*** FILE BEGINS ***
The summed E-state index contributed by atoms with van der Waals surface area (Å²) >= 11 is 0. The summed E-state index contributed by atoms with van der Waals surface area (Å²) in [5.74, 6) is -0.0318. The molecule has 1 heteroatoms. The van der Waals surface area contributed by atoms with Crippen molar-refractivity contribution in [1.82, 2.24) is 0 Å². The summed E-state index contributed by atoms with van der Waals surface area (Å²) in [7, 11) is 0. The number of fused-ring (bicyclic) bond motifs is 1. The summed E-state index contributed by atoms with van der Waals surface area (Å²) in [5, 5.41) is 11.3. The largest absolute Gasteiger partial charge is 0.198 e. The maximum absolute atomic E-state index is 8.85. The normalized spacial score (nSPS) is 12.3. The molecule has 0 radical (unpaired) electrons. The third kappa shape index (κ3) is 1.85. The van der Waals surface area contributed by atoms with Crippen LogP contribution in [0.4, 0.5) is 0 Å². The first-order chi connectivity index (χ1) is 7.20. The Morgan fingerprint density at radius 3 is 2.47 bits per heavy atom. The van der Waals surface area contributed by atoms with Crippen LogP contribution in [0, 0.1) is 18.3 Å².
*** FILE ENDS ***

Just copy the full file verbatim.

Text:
The summed E-state index contributed by atoms with van der Waals surface area (Å²) >= 11 is 0. The summed E-state index contributed by atoms with van der Waals surface area (Å²) in [5.74, 6) is -0.0318. The molecule has 1 heteroatoms. The van der Waals surface area contributed by atoms with Crippen molar-refractivity contribution in [1.82, 2.24) is 0 Å². The summed E-state index contributed by atoms with van der Waals surface area (Å²) in [7, 11) is 0. The number of fused-ring (bicyclic) bond motifs is 1. The summed E-state index contributed by atoms with van der Waals surface area (Å²) in [5, 5.41) is 11.3. The largest absolute Gasteiger partial charge is 0.198 e. The maximum absolute atomic E-state index is 8.85. The normalized spacial score (nSPS) is 12.3. The molecule has 0 radical (unpaired) electrons. The third kappa shape index (κ3) is 1.85. The van der Waals surface area contributed by atoms with Crippen LogP contribution in [0.4, 0.5) is 0 Å². The first-order chi connectivity index (χ1) is 7.20. The Morgan fingerprint density at radius 3 is 2.47 bits per heavy atom. The van der Waals surface area contributed by atoms with Crippen LogP contribution in [0, 0.1) is 18.3 Å².